Pennsylvania Homeschoolers Accreditation Agency

Rep. Fleagle begins new attempt to improve PA Home Education Law

by Howard Richman

[This article first appeared in Issue 89 (winter 2004-2005) of the PENNSYLVANIA HOMESCHOOLERS® newsletter.]

In October, when Rep. Fleagle of Chambersburg PA was running unopposed for his seat in the Pennsylvania House of Representatives, a reporter for the local paper asked him about his plans for the upcoming legislative session and he replied, “We’re looking at revising a home school education bill. And some cyber school legislation. Those will probably be my big personal thrusts.”

On October 18, he introduced a bill (HB 2918), drawn up by Mary Hudzinski, one of his constituents. If it had passed before the legislative session ended in November, it would have made the following significant changes in the PA home education law:

On November 17, Rep. Fleagle invited several homeschooling leaders, including myself, to his office in Harrisburg to discuss the changes that we would like to see. At the meeting there was substantial agreement on two of the issues:
  1. We would either like to see an end to the superintendent’s ability to challenge a positive evaluation or, if that is not possible, that homeschoolers do not have to normally turn in the portfolio, just the evaluation letter. Either of these changes would greatly reduce the friction between homeschoolers and superintendents.
  2. We would like to expand the pool of evaluators either by reducing the experience requirement for the teacher who does evaluations or by letting experienced homeschooling parents evaluate.
One issue, however, was quite contentious. Two of those present, Dee Black of HSLDA and Bruce Eagleson of CHAP, wanted to change the portfolio and evaluation language of the law in order to endorse minimal methods. Dee Black asked that the log’s daily listing of educational activities be replaced by check marks in an attendance record. Bruce Eagleson asked that a form be added to the law that would encourage evaluators to write the bare minimum. I opposed these changes because our network promotes a thorough process which both ensures that the homeschooled student is receiving an education and also results in a meaningful evaluation letter.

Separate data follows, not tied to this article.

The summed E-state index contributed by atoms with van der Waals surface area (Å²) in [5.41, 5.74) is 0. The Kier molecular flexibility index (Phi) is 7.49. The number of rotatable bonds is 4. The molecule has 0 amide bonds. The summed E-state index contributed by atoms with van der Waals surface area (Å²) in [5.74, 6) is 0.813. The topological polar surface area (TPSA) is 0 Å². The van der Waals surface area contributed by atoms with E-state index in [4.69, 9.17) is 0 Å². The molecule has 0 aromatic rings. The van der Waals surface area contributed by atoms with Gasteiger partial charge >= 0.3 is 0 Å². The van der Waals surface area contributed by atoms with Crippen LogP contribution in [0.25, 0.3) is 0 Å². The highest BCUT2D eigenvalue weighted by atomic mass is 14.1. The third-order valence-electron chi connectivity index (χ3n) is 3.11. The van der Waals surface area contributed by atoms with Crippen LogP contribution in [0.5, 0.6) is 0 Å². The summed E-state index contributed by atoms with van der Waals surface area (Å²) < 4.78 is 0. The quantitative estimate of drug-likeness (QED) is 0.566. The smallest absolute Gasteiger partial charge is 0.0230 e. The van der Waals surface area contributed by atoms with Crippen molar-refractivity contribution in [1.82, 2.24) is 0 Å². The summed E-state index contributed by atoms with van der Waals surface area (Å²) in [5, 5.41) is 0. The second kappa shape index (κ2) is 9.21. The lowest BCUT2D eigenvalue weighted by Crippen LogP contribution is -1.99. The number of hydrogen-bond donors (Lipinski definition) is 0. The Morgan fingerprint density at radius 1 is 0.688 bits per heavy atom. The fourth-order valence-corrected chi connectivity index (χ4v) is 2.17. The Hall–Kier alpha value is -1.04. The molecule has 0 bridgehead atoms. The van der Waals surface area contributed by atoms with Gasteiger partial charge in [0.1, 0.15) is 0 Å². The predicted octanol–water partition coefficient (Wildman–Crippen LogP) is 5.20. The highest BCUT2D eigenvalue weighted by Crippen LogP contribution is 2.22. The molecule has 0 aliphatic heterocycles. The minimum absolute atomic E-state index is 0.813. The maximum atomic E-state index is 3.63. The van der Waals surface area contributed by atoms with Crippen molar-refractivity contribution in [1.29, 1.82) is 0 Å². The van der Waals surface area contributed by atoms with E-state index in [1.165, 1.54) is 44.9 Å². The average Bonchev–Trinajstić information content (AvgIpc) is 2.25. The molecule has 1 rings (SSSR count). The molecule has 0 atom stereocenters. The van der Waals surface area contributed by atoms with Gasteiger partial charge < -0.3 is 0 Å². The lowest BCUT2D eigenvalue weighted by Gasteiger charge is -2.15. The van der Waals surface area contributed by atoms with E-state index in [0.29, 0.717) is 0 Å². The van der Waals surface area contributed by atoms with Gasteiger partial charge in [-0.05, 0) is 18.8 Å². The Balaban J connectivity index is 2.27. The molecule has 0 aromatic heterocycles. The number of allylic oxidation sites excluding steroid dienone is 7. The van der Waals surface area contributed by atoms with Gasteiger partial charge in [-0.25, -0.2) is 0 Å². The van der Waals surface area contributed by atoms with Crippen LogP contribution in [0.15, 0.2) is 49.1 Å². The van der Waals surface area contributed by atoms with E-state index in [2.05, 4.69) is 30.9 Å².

Rep. Fleagle would like to put together a bill that is backed by a unified homeschooling community. Even if he surmounts the contentious issues dividing homeschoolers, his bill might not be able to pass. The Akron Beacon Journal just ran a series of hard-hitting anti-homeschooling articles that are being picked up by other newspapers. These articles dispute studies which show that homeschoolers are doing well academically and socially. They document that some child abusers are homeschooling in order to better hide the abuse, that some racists are homeschooling in order to pass along their racist beliefs, and that some parents who abduct children are homeschooling in order to hide the child. They also document cases in which homeschooling laws have failed. Most damaging of all was this passage describing a case in which a dog in Colorado received a positive evaluation assessment:

Missy´s assessment

Nick Campbell of Aurora, Colo., was troubled in 2002 to find that a home-schooled teen-ager in his neighborhood couldn´t read but had received satisfactory academic assessments. He decided to see how easily he could get an assessment for his 6-year-old, Missy.

The assessment was conducted by mail. He answered a few questions about Missy, sent along $25 and waited.

“There never was a word spoken between us,” Campbell said of the assessor.

A short time later, an assessor delivered a favorable report to the superintendent of Campbell´s school district saying that Missy Campbell was making adequate academic progress.

If the assessor had made one phone call, or asked a probing question, Campbell said, he would have volunteered that Missy is a miniature schnauzer.

Unlike Colorado, Pennsylvania evaluators are required to interview the student. Hopefully this requirement will prevent a repeat of the Missy evaluation here in Pennsylvania. If not, then we would be facing an attempt to tighten, not loosen our home education law.

If Rep. Fleagle can bypass the issues that divide homeschoolers, his legislative effort could improve the homeschool law in Pennsylvania. But he has many problems ahead including a worsening legislative climate due to evidence that some child abusers are homeschooling in order to better hide the abuse, that could lead to more regulation of homeschoolers, not less.

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